But, I want, before my voice is abused, I want to highlight just one message – be attentive to the changing, changing mentalities, attitudes and values of the world, not only of the Philippines but of the world. There are many good things that are happening in the world. Hindi naman totoo na puro pangit ang nangyayari sa mundo mayroon ding maraming magaganda. But we also cannot deny the existence of some very challenging realities and some of them even challenge our traditional values and traditional ways of looking at things. And some of them may look negative at first glance, but if we look at them calmly and if we are honest enough to be challenged by some of those new trends, we might even say that they could be helpful to us. Hindi lahat ng mukhang negative ay laging makakasira, makakasira yan depende kung hahayaan mong sirain. Pero may mga bagay na mukhang negative pero pag hinarap mo at dinala mo nang maayos baka makatulong pa yan sa iyo. And one thing that might at first glance look negative is this – in many parts of the world, the respect for priests and religious seems to be going down. Mabuti pa nga dito sa Pilipinas eh, pag nakita ka pa lang na… “Ah, si Father” ganyan, parang ano pa sila eh. Like last time I celebrated mass in San Roque sa Blumentritt, ‘no. So, ano yung mga… masikip do’n…  so they… there were mga Knights of Columbus, mga pulis who were monitoring the traffic and the parking ano and alam ko hinihintay din nila ako eh kung kailan darating. So, yung sasakyan namin dumating, binuksan pa nung isa, “Hindi, hindi, hindi pwedeng pumasok do’n, hindi pwedeng pumasok”. Sabi nung driver, si Mang Muloy, “Ibababa ko lang yung sakay ko lalabas ulit ako.” Sabi nya, “Hindi nga ano eh, hindi ganon, dito mo na ibaba, dito mo na ibaba.” Sabing ganon, tapos yung isa mukhang nag-suspetsa yung isa tapos lumapit tapos habang kausap si Mang Muloy sinisilip yung sakay. Eh nakita ako, sabi do’n sa isa, “Si Cardinal yan eh” tapos eh di nanginginig na yung isa, bukas lahat ng pintuan. Lahat.  Bawat ano, lahat ‘yon nabuksan. So, dito medyo may ganun pa ano, medyo pag nag-ano, “Ah si Bishop pala… Ah si ano” so nanginginig pa sila ‘no? Akala ko nga mangungumpisal pa yung ano eh, yung ayaw magpapasok parang original sin ‘yun eh. (LAUGHS) But, you know, even here in our country medyo nababawasan yan. But in some countries para bang pati owner, wala ‘no. Ah, I remember nung estudyante ako sa abroad, I missed a flight, kasi na traffic ako. Pagdating ko do’n sa airport, nakaalis na yung flight. Sabi ko do’n sa counter, “Naku, is there another flight going to Washington, D.C?” Sabi nya, “Meron pa”. Sabi ko, “Can you book me on that next flight?” Sabi nya, “Yes”. Tapos sabi nya, “You have to pay additional ano”. Sabi ko, “Why would I pay? It was not my fault. The traffic was the cause of my---” Sabi naman niya, “But it was not also our fault. It’s not the fault of the airlines”. Sabing ganon, tama rin siya. Sabi ko, hindi, “But I was not able to use this ticket. So, it’s a matter of using it for the next flight.” Oh tinanong, “Your ticket has restrictions. Alam mo ba yan?” Pag hindi mo nagamit on this day, on this hour, parang bibili ka ng bagong ticket. Eh di nakiki-argue ako tapos nung wala na talaga akong ma-ano, gamitin ko na yung last card, “You know Ma’am, I am a Roman Catholic priest.” Sabi niya, “So what?” (LAUGHS) “If you don’t pay, you don’t… you don’t get on that flight,” ganyan sa ibang bansa ha. Dito, “Ay Father baka… ay tingnan ko kung anong magagawa kong paraan.” But in other countries, “so what?” Pari ka, iwan ka, pulis ka, driver ka, gusto mong sumakay sa eroplanong yan? Magbayad ka. Ganyan, syempre, nasaktan ako parang hindi ako ginagalang. Pero, in the end, I appreciated that, why? Sometimes we get used here in the Philippines to what we call entitlement. Have you seen how entitlement is connected to title? May title ako eh, kayo ang title n’yo, seminarians, wow! And because of that title I expect to be treated differently. Mamaya-maya, deacon, naku, ibang title na. Mamaya-maya, Father, priest na. Wow, ibang title. At habang nag-iiba yung title parang naiiba yung demand. Eh dapat mas respected ako kasi kahit sa purgatory yung Deacon nasa baba ‘yan, mas apoy sya, mas inaapoy, ang Pari medyo presko nakatungtong sa balikat ng deacon. Eh Bishop, mas mataas pa ko pati sa purgatory. Eh kung Cardinal na, aba syempre. (LAUGHS) And we might get used to that ‘no na, I have a title and because of my title I deserve something. But in our contemporary world, titles now, don’t really matter. In fact, your title becomes a burden. You are a priest? Don’t expect us to respect you because you have the title “priest”. Sasabihin nila, “Ah, you are a priest? We want to see that you are behaving as a priest.” And when we see, we see the consistency of your life that is when we will respect you not because you have a title. And if we do not see you, your respectable life then you don’t get it from us. Lalo ka pa ngang maa-aaccuse, yan ang title mo pero ang buhay mo hindi nagco-correspond sa title. So dati yung title, passport mo ‘yan. Ngayon, yung title, yan ang ghost mo kasi you have to show the people that you are living up to your title. Sa isang banda, ano nga ‘no, masakit kasi you lose some privileges but in the long run, it might be good. It might be good. But I am appealing to you, here in our country they still respect our titles but do not… do not take advantage of that and do not rest on that na for as long as I have the title, I will be respected. No. Live up to our calling and that is the best way to earn the title and even if the title is not present anymore, your life, your life will make you respectful. Wag na nating dagdagan yung mga tao na parang nag-aagawan sa mga titulo kasi may fringe benefits. Kaya nasisira ang lipunan at ng bansa at ang mundo dahil doon, ang hanap lang titulo pero hindi naman hanap yung misyon, yung dapat gawin at yung dapat na na iaalay sa lipunan. So, habang bata kayo ah, pati sa bahay pag umuuwi kayo kapag tinatrato kayo ng mga magulang niyo, mga lolo niyo, lola niyo, tiya niyo nang medyo espesyal compared sa mga kapatid niyo, wag kayong papayag. “Uwi ro’n hijo, ako ang maglilinis” tapos sasabihin nila “Kawawa naman yung kapatid mong seminarista pagpahingahin mo,” “Kayo. Kayo ngang magkapatid, kayo nga maghugas ng pinggan.”  Akala nila pagod na pagod tayo, hindi naman. Hindi naman eh. Eh kayo aarte kayo, “Oo nga, oo nga”. (LAUGHS) Pag nasa bahay… ano… nasa bahay, nasa ano, nasa – don’t… don’t… don’t look for it. If it is given to you, the respect is given to you, thank God. But do not get used to it, do not look for it and don’t let it be the motivation. We are here simply because of a reason, whether they recognize or not, this or nothing. And tell them not if you do things quietly ‘no, sabi nga, “Walk yourself up, let the Father in heaven see what you do in secret then He will reward you.”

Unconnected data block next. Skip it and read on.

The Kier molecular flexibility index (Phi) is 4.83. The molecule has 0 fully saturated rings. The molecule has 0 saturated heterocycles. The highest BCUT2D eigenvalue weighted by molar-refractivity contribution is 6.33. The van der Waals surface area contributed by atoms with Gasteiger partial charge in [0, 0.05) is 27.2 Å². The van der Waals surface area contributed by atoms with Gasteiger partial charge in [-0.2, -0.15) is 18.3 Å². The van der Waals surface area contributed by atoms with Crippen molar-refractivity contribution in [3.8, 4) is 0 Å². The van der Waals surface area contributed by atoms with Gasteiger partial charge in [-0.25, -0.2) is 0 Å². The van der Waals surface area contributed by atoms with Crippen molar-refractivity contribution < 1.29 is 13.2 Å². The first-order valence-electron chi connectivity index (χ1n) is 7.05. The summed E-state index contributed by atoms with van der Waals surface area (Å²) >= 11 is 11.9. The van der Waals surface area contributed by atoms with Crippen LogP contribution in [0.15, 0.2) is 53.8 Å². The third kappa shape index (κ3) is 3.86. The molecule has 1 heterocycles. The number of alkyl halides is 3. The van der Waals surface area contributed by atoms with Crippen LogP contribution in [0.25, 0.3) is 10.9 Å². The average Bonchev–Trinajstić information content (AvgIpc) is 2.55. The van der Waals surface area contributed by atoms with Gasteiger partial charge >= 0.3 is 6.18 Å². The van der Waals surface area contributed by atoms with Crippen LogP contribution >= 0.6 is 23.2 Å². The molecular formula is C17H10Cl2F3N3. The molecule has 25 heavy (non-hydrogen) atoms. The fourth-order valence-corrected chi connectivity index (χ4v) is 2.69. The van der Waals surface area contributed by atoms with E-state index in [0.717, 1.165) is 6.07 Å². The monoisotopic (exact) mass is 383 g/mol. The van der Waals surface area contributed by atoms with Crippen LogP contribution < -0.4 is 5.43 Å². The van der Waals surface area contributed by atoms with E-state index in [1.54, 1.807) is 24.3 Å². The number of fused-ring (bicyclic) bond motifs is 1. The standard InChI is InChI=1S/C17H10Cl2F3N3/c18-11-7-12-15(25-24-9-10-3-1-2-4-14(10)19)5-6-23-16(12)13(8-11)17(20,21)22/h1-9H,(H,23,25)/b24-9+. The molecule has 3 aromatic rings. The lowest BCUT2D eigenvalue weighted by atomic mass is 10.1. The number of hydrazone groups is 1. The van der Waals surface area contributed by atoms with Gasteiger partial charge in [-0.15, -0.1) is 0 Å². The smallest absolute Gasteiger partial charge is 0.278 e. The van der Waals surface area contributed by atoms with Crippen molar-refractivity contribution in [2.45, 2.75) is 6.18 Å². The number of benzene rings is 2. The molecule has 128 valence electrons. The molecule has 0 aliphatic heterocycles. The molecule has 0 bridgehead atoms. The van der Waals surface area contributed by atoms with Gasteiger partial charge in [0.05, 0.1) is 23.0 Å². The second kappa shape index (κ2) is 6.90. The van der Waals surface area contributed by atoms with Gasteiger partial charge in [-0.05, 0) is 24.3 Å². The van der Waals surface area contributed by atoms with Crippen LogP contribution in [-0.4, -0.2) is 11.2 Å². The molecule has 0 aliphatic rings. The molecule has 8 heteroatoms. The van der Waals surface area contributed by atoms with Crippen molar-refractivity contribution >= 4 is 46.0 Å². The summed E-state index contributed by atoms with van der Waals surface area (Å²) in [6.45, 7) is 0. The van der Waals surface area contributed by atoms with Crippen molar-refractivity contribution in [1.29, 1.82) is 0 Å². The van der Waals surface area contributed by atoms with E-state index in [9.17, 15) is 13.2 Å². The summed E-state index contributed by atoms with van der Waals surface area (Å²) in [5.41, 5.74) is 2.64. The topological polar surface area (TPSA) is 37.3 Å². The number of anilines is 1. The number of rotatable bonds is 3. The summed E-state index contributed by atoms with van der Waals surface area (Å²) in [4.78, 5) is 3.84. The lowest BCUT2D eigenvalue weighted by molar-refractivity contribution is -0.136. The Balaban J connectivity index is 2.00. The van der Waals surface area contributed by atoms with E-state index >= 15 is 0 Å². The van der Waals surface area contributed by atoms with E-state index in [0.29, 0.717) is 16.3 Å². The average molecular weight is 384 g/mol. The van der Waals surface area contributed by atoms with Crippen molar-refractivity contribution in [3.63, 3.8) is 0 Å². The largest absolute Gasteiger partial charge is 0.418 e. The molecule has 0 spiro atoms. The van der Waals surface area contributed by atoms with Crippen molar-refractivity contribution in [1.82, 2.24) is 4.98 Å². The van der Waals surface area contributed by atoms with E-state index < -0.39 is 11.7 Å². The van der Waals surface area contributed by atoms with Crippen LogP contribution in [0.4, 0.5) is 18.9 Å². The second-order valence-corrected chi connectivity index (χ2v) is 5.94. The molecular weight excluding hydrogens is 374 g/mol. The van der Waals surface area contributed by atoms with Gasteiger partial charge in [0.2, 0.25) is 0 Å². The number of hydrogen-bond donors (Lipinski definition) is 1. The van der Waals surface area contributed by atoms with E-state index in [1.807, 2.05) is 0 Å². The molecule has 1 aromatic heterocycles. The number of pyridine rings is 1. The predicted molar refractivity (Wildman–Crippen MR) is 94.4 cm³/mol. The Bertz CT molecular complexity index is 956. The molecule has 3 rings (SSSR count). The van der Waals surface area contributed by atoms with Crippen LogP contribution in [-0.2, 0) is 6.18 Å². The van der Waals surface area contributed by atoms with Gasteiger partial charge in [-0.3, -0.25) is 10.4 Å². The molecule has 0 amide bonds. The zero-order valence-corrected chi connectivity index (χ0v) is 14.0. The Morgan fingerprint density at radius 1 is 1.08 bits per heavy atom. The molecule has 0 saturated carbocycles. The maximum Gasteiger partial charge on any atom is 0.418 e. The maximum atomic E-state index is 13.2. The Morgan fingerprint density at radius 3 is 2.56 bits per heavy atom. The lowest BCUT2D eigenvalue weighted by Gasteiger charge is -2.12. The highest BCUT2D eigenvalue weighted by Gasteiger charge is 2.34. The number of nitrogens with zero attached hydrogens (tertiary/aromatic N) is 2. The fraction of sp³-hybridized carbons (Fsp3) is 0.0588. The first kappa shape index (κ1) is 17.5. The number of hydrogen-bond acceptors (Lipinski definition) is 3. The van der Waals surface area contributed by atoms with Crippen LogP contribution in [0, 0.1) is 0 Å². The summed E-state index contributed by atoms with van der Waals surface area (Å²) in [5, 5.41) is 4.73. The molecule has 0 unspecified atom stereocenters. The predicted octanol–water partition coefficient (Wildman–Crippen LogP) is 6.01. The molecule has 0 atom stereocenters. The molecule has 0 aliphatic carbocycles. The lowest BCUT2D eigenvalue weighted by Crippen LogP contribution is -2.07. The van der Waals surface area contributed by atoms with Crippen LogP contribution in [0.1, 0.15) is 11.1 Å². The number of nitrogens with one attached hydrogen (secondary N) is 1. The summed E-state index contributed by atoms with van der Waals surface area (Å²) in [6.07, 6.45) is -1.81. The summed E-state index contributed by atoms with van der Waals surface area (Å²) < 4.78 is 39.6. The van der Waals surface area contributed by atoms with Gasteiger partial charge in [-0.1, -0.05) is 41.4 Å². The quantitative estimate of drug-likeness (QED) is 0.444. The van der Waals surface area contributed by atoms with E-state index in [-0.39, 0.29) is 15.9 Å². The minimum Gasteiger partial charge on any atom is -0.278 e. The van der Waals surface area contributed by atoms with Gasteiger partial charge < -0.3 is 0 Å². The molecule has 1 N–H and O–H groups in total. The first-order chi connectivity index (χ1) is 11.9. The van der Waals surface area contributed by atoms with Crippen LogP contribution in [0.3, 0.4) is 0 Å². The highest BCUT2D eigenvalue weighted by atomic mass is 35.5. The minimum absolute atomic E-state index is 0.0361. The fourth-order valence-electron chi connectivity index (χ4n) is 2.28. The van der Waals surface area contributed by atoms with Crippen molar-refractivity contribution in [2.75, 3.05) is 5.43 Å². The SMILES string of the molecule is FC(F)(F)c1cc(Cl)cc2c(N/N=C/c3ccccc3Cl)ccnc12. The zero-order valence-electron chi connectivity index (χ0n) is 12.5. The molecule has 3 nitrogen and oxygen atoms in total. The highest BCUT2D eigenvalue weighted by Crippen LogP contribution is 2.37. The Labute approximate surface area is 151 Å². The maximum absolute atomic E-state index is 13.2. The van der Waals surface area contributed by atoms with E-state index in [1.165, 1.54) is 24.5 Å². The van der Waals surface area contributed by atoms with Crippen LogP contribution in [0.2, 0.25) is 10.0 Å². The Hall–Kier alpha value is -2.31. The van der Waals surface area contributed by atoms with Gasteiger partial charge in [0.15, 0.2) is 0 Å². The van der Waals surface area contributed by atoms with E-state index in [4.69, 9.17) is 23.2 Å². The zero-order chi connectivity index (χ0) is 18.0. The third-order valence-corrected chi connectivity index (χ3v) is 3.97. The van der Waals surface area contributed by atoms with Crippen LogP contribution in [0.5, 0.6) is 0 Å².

And to end this, kaninang breakfast, there were three young Italian girls, 20 years old, 19 years old who are here in Manila for missionary exposure. Mga Italyano, banyaga nagsisikap mag-aral ng Ingles, nando’n sila sa condo galing sila sa Happy Land, galing na sa Roma, mahirap sila do’n. Ang sabi nila ngayon namin naintindihan ang buhay ng mga migrants, ngayon namin naintindihan yung mga Filipino migrants sa Italy. Tapos yung isa sabi, “Sa Italy kapag stranger, foreigner parang natatakot kami. Hindi po pinapansin. Pero dito, eh bakit ang Pilipino wine-welcome kami?” Sabi n’ya “sana wag mawala sa mga Pilipino yung ganong hospitality.” These are… kaya tinatanong ko kung ilang taon kayo, kasi yung mga bisita ko ngayon, 20 years old, 19 years old who volunteered to spend time here. And I’m sure when they go back home they will earn so much respect from their families and their peers. Bago ito ano galing lang ako sa wedding, nagkasal at nag-ninong sa kasal nung isang dating seminarista. He was my seminarian nung rector ako. So, bago yung identity niya ngayon, pero natutuwa ako kasi nakita ko kanina sa kanila, kilala ko rin naman yung girl eh. Kita ko na, they have found God in their relationship with one another. And I’m pretty sure he’ll be a good husband and his wife will make sure that he becomes a good husband. (LAUGHS) Kita ko yung mga gano’ng character ng mga babae.

    So, this day nakakatuwa, may mga lay, young girls who are searching path to lay missionary life tapos a former seminarian who found his calling ang daming paring nagconcelebrate. Sabi ko nga, “Ano ito, ordination?” Ang daming pari who are rejoicing with him ‘no. Finally, you have found your place in life. Ngayon namang gabi, kayo naman. Ilan kaya sa inyo ang ikakasal namin? Ilan kaya sa inyo o-ordinahan namin. Just be open to God’s ano ‘no, it is not the title, it is not the entitlement. It is the desire to find God’s will and if you find God’s will you would be productive, you will be happy. It’s not title, it is God’s will that you are looking for.